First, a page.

Value stream mapping is a process mapping tool used for capturing and mapping the flows of information and materials through an organization. It’s a great tool for right at the start of an improvement project when your trying to get to grips with the current business situation. While value stream mapping can be a little daunting for first timers improvement guru’s can follow our top ten list of tips to make life a little easier. Got some you’d like to share – use the comments below! Here’s the tips:-
1/ Map using pencil and paper
These days there are lots of value stream mapping software available but for first timers who may not be familiar with the software its just one extra thing to learn – remember excellent results can be obtained through traditional pencil and paper, just remember to stick with a “house style” and traditional value stream mapping icons.
2/ Don’t forget the data
Unlike other types of process mapping – value stream mapping is quite data intensive – don’t forget that you’ll need to capture process data along the way such as inventory, cycle time etc, make sure that you consider how you’ll capture your data – for example you may want to consider a data collection plan – or nominating a member of your team for the task.
3/ Take your time
There is a lot to think about when undertaking value stream mapping for the first time so be sure not to rush – create a check list of items that should be included in the map and cross them off as you go along – check out Value stream mapping guide for more information on how to run a VSM program.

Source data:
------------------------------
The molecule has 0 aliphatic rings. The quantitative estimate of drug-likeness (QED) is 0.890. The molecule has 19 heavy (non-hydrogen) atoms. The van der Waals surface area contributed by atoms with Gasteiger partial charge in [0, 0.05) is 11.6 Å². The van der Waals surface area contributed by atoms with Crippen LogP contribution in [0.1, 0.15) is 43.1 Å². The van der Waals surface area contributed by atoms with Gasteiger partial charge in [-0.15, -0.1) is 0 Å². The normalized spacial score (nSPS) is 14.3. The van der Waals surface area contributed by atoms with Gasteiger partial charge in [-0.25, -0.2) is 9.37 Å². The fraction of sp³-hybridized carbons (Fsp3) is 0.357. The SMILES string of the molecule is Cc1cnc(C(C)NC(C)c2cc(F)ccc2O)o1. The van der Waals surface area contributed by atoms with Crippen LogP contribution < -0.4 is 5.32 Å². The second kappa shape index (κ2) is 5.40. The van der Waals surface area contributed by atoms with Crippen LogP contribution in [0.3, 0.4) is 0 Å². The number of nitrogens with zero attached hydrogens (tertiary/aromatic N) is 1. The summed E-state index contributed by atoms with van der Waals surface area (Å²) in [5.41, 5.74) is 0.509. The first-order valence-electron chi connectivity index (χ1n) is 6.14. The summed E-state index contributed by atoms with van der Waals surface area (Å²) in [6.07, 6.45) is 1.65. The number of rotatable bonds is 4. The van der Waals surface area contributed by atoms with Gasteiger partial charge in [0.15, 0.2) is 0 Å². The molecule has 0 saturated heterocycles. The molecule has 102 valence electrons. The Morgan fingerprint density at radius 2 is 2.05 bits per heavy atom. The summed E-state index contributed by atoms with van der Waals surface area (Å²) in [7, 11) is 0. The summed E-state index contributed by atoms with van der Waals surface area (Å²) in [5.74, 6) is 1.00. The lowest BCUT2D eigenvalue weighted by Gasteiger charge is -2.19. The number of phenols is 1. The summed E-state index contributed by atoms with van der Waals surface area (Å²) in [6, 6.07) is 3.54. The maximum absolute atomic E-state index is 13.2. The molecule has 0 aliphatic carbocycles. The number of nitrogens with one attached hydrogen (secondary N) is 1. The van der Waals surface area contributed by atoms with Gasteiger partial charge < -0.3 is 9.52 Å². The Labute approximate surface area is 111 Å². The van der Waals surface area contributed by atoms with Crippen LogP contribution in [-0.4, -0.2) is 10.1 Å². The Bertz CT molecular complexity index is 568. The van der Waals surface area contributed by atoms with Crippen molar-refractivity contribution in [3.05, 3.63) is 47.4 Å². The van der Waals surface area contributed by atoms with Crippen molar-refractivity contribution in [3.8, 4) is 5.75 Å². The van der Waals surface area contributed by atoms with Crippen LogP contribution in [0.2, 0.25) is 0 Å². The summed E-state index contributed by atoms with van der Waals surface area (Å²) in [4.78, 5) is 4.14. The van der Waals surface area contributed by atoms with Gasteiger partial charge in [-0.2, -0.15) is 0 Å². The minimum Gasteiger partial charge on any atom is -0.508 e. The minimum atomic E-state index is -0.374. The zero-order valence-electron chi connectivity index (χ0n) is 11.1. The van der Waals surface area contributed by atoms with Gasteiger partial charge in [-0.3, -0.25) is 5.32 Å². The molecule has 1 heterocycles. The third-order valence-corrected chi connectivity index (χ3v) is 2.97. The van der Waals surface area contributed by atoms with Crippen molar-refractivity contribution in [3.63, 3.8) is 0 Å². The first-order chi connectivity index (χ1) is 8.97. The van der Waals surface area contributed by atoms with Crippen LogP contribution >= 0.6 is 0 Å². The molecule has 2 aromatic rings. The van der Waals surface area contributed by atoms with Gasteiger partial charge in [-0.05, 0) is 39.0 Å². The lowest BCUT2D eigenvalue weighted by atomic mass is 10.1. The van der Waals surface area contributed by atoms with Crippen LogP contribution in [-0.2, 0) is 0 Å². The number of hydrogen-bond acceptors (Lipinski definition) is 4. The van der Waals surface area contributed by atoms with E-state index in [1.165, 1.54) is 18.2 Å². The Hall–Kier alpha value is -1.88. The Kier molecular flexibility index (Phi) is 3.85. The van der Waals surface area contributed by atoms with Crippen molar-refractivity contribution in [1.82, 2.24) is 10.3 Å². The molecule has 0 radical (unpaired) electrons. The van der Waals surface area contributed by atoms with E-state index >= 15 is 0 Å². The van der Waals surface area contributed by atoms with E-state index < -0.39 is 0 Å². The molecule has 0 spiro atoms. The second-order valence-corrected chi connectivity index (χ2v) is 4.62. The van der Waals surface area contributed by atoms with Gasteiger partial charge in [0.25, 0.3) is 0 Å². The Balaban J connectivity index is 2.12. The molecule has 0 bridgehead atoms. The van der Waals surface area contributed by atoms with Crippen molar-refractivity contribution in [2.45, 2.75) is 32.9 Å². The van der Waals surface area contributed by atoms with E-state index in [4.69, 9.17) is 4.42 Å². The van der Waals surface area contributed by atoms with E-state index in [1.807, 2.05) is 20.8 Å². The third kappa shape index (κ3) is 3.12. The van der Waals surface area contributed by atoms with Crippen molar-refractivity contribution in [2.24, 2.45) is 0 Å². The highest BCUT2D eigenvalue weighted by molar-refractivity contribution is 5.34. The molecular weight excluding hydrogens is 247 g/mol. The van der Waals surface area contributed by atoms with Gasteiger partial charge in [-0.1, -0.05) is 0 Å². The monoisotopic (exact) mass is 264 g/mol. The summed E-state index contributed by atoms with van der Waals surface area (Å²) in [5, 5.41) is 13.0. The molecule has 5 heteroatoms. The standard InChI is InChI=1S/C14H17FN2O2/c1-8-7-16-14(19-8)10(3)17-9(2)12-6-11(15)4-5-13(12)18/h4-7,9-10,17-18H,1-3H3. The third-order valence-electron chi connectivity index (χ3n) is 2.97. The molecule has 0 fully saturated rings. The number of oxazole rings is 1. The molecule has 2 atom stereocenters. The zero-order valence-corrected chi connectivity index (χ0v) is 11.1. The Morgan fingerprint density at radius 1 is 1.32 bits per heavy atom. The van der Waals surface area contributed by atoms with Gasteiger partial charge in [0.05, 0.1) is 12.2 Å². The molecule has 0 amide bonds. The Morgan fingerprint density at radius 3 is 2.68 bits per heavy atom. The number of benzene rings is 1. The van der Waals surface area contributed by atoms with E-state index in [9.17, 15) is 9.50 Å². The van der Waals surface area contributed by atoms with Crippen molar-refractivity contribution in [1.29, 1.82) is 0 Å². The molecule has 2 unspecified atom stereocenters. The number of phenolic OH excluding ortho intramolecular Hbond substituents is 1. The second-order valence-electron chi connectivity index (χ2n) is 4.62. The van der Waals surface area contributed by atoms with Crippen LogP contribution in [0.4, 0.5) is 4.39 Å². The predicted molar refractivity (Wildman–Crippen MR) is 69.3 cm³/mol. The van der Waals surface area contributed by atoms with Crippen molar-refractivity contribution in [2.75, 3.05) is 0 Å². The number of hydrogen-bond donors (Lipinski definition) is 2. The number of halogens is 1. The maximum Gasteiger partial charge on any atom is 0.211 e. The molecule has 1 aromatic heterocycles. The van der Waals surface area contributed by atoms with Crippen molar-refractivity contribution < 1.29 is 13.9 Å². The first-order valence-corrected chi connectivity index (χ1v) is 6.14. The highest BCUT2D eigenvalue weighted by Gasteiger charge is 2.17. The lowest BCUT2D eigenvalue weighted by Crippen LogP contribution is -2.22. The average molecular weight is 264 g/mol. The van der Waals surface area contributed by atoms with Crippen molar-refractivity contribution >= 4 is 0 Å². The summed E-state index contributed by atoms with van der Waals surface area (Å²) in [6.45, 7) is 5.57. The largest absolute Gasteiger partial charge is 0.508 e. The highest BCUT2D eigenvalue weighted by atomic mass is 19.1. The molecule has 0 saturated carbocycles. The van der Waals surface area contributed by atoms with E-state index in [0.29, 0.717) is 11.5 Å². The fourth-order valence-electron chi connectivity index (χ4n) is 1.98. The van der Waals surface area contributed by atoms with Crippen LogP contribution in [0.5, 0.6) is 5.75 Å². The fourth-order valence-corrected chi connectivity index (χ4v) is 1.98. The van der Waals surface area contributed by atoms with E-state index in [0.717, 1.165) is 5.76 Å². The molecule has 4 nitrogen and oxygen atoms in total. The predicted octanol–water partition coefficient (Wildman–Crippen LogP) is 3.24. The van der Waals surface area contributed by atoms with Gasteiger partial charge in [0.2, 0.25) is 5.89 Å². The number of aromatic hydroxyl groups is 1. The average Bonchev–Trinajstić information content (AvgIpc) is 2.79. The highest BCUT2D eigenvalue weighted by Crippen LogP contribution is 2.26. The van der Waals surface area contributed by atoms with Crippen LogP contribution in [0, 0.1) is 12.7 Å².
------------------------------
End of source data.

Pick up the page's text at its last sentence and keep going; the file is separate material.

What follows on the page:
4/ Don’t be shy – visit the workplace
A key element of Value stream mapping is accuracy – an incorrect VSM can lead to wrong conclusions being drawn and can waste valuable time of improvement teams. Spend time at the workface to ensure that what you map is accurate.
When you think you’ve got your map complete – validate it with your stakeholders – ensure its representative of what actually happens – use this to iron out any problems with the map. Don’t take this stage for granted – get it wrong and you can find your improvement suggestions shot down in flames as stakeholders rubbish your map!
6/ Produce the as is then focus on the to be
Don’t be tempted to produce the “as is” and “to be” maps at the same time – we can all see improvements but capture them (perhaps in a list) and go back to producing your “as is” map. Remember that you may not have the whole picture until the “as is” is complete.